Optimizing Crew Utilization at an Airline

Tuesday, March 6, 2018

An international airline sought to transform flight scheduling and crewing decisions through state-of-the-art optimization. The airline’s network is notably complex, with planning required for unscheduled pickup and delivery between 13,000 worldwide airports in more than 179 countries, with over 700 planes. There are variable transit times due to weather and potentials for grounding due to equipment failures.

Initially, Princeton Consultants built a custom optimization-powered planning and day-of service system that reduced empty miles by 10%, saving the airline more than $100 million annually in jet fuel.


A subsequent initiative entailed balancing profitable asset utilization with the efficient utilization of the crews, which consist of pilots and flight attendants who belong to different unions and have different work requirements. In aviation, regulatory constraints include laws governing monthly duty time, maximum daily work hours, and other factors such as maximum continuous and weekly hours. Sometimes multiple jurisdictions apply: for example, a pilot flying from the U.S. to Europe moves from rules of the Federal Aviation Administration to those of the European Aviation Safety Agency. Additionally, business rules were requested to improve safety and mitigate the effects of fatigue for long distance flights spanning many time zones.

Before the initial optimization-powered system was built for the airline, crews bid on many different types of monthly schedule patterns, and then detailed crew scheduling was handled manually and relied heavily on rules of thumb. For example, the first and last day of a work schedule was typically devoted to a pilot or attendant’s transit to and from home, with little emphasis on revenue-generating flights. This practice stemmed from the need to plan crew duty time, and it projected flight coverage well in advance of actual bookings. The airline’s schedulers sought to avoid substantial overtime costs and penalties, eliminate significant owner satisfaction impacts when crew arrived late to an assigned flight, and minimize personal inconvenience when a crew member returned home late. Their rules of thumb were often overly conservative, leaving many hours of crew duty time unused each day.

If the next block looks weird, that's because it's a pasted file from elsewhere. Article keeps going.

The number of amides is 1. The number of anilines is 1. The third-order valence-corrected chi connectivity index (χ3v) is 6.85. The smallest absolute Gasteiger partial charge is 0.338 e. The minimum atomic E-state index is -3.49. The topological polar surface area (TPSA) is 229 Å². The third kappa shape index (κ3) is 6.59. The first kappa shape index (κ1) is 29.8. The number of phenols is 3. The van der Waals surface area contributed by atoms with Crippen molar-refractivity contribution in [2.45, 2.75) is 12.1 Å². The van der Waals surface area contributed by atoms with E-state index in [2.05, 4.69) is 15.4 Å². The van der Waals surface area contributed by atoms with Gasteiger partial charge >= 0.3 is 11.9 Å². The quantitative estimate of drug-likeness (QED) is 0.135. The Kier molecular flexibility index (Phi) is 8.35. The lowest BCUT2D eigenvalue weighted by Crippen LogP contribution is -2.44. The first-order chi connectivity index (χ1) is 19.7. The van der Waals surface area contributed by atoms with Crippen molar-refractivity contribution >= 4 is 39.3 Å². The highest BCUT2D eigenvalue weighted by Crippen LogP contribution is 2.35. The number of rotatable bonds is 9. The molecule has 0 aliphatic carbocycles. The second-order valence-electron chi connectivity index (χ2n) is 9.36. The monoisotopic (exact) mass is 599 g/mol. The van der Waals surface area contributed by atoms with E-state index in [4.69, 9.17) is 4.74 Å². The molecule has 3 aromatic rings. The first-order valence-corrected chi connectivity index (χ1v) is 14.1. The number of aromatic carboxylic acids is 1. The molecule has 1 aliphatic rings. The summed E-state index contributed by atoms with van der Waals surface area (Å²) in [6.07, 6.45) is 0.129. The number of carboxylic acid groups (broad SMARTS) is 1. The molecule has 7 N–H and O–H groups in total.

Successful optimization requires both technical expertise and the “human side” of management consulting and change management, the latter of which are critical in workforce initiatives. Princeton Consultants worked iteratively with senior operational managers and subject matter experts to identify and assess prospective changes to the assignment and routing process, powered by optimization.


Ultimately, the system balanced crew utilization to the satisfaction of all parties. This upgrade was one step in the continuous improvement of forecast planning (30-60 days out), advanced planning (1-2 days out), and real-time day-of-execution service management, dispatching and service recovery. Additional upgrades have included better scheduling metrics and the replacement of allegedly optimal schedules with more robust ones that held up better as daily operating conditions changed.